Of this genus the 'Ramphastos Brazileuris' is the largest species, which, when full-grown, is about twenty-seven inches in length, from the tip of its tail to the extremity of its bill. Its general color is black, but under the throat the feathers are fine, and of pure white. Its bill is of the largest class, and is richly marked with red and yellow, beautifully blended together. The exquisite lustre of this curious member, however, fades shortly after the death of the bird, no artificial means having as yet been devised for preserving it.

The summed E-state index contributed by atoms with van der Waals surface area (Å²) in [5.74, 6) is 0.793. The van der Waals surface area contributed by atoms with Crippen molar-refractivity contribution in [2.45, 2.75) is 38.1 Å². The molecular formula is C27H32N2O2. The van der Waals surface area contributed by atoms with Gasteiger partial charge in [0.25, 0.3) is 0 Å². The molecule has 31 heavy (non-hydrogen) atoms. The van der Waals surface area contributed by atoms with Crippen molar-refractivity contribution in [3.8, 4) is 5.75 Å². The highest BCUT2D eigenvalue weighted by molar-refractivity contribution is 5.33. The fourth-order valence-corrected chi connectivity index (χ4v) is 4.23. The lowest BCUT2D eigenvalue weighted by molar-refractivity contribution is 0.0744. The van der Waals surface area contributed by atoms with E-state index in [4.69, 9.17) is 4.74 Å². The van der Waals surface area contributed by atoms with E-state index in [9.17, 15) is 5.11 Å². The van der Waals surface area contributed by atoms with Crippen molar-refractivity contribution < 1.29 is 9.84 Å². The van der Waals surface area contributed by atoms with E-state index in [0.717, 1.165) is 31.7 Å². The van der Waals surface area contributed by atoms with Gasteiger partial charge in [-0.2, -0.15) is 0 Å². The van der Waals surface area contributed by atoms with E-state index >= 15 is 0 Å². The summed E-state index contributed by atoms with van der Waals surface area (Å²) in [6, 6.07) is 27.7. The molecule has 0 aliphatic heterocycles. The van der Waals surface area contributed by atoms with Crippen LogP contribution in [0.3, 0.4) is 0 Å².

The Toucans derive their principal sustenance from fruit, but when in a state of captivity, they learn to eat flesh of all kinds. Their favorite food is the Assahy berry, and their mode of eating it is exceedingly curious. They first seize the berry in the extremity of their beak, and by a sudden twitch throw it several feet into the air; as it falls they catch it again, and swallow it entire, without the slightest effort at mastication. They confine themselves mostly to lofty trees, where they sit with their beaks directly facing the wind, thus overcoming a power, which if exerted on their broadside, might considerably disturb their comfort and equanimity. Their flight is straight forward from one place to another, and it is seldom that they make a curve while on the wing. Their eyes are so constructed that they cannot see distinctly ahead, yet their vision on the side is